5 Steps to Change Feelings of Anxiety
Do anxious, fearful or uneasy thoughts sometimes take over your life? Or do you find yourself unable to sleep, full of unrelenting doubts and avoiding certain activities or people?
Painful feelings such as anxiety, are often associated with worries about negative consequences-- say that an important goal will be blocked or that you will fail, be criticized, hurt or abandoned. The intensity of your feelings can leave you stuck in a cycle of anxious feelings, with worry and restlessness fueled by doubt, thinking "what-if" and anticipating fearful experiences.
Emotions, even those that are painful, serve an important purpose in our lives. For example, anxiety about your child's health can cause you to stay up all night to monitor a high fever.
But sometimes we can get stuck. We become nervous and overlook parts of the situation that are not threatening. Or we feel doubt and begin a relentless cycle searching for solutions, missed details and anticipating all possible outcomes. When anxious, we're more likely to attend to any potential threats in our environment and to interpret circumstances as threatening that at other times we would not. Once the cycle begins, anxiety can stick around, damage our relationships and keep us from positive life experiences.
Sometimes the only way to change painful emotions is by changing how you act. The key word here is sometimes. In the case of anxiety, it's important to determine whether you have reason to feel anxious. If your child's health is at risk from a high fever, then it is important to respond to your anxiety. But, changing how you act will change your levels of fear and anxiety if you are exaggerating or misinterpreting the danger. Anxiety about speaking in public, for example, can be greatly reduced by speaking in public. Usually our fears of criticism are overblown and exaggerated beyond any real disparagement we might encounter.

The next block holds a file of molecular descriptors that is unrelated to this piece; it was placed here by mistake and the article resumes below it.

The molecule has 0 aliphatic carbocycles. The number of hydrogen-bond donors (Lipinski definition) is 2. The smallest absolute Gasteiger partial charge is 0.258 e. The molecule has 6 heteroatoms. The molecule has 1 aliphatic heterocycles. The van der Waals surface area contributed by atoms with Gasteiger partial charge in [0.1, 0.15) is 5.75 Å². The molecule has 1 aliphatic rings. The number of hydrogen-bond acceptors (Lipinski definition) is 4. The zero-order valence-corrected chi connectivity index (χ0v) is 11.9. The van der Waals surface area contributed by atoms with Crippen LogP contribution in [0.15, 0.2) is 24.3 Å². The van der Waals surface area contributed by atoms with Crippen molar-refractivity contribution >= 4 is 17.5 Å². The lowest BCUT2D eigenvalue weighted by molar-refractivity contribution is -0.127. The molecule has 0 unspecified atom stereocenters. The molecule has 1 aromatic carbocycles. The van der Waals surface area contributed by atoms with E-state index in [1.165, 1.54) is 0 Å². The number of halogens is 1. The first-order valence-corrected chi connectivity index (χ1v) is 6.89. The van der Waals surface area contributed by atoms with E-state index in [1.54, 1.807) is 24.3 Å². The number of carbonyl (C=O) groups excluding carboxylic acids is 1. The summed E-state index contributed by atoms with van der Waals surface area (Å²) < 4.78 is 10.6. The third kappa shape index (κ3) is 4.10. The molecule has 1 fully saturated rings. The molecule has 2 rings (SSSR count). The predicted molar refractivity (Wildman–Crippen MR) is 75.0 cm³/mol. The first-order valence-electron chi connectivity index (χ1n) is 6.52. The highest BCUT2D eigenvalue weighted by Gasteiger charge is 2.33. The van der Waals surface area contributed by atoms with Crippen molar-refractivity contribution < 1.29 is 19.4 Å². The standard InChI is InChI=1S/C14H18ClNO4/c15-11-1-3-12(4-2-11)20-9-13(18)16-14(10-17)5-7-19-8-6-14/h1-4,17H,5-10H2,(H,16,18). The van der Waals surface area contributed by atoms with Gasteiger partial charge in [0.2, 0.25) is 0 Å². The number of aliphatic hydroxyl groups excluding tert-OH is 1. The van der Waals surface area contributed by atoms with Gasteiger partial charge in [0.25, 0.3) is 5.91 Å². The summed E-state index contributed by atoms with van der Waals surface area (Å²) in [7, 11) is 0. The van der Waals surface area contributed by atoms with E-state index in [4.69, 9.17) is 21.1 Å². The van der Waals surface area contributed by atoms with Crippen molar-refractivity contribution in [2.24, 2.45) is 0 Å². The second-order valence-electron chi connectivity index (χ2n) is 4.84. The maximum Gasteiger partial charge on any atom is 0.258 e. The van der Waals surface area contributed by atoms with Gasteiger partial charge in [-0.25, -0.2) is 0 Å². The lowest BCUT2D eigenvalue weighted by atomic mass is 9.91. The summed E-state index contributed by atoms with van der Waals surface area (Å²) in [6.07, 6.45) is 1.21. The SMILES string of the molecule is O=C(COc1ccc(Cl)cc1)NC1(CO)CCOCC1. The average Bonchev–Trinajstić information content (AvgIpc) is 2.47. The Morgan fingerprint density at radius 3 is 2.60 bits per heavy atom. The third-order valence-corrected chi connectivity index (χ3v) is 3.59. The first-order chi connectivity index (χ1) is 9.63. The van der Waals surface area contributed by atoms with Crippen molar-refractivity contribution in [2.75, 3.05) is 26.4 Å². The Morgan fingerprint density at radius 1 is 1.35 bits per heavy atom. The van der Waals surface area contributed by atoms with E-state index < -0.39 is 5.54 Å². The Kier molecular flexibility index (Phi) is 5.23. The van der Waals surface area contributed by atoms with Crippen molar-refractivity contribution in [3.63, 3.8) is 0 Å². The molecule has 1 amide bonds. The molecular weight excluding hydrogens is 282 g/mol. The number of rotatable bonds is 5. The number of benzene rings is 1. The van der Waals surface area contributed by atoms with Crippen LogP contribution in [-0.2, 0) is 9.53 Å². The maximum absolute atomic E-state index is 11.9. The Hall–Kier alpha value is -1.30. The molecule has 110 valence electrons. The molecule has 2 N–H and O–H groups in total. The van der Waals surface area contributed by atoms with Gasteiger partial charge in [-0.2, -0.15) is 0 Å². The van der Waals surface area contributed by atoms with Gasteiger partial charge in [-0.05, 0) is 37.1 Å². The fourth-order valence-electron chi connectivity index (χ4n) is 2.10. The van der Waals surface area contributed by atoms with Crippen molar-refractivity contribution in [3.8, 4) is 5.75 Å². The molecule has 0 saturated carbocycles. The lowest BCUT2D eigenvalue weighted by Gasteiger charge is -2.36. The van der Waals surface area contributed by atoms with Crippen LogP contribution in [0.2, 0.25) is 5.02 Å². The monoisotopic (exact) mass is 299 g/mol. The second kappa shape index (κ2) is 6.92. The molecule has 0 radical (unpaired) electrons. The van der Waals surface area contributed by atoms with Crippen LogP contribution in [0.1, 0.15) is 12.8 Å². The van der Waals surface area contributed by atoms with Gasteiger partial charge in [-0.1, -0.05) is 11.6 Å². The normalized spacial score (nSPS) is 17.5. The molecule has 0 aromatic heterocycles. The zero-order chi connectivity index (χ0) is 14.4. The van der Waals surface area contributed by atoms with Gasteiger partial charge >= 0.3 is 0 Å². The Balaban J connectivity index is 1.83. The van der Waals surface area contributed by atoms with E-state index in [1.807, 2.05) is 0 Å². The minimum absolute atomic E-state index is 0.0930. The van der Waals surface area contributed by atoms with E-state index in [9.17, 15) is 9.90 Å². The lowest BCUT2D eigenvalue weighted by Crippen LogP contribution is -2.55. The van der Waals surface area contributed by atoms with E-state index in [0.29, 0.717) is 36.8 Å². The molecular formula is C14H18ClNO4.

Changing how you act will only change how you feel if you change both your actions and your thoughts. Speaking in public, all the while thinking "this is awful" "I can't stand it" or "this is a catastrophe" will not reduce anxious feelings about public speaking. You have to change your thinking, as well as your behavior. This could mean thinking "I'm nervous, but doing okay."
Steps to Change Anxious Feelings
1. Figure out your emotion. Emotions can be complicated and confusing. Figuring out what you are feeling, for example nervous, annoyed, fearful or anxious, is an important first step. Are underlying feelings of guilt or anger influencing your anxiety?
2. Ask yourself what action goes with that emotion. For example, avoidance generally goes with fear. Anxiety often has an impact on our thoughts. Anxious thoughts are often repetitive and focused on possible negative outcomes.
3. Ask yourself 'do I want to reduce my levels of anxiety?' It only makes sense to try to change those feelings you want to change.
4. Figure out what the opposite action is. The opposite of avoidance is approach. Remember, in the case of fear and anxiety changing how you act only works if your fear is not justified. If you are in physical danger or under threat, your anxiety can be serving an important purpose.
5. Do the opposite action all the way. Throw yourself in to acting differently in both your actions and your thoughts. Acting differently, without thinking differently won't work. You have to do both.
The ability to solve life's problems and live the life you want to live sometimes means acting in opposition to your feelings. You may need to approach a feared experience or re-focus on aspects of your life that are non-threatening. Doing so can reduce anxiety that has become destructive in your life.
Interesting Article - Janet Singer - Mar 1st 2012
As an advocate for OCD awareness, it is interesting how much your article touches on the principles of Exposure Response Prevention (ERP) Therapy, the therapy of choice to treat OCD. Facing one's fears, doing the opposite, non-avoidance.......are all crucial to breaking the vicious cycle of OCD.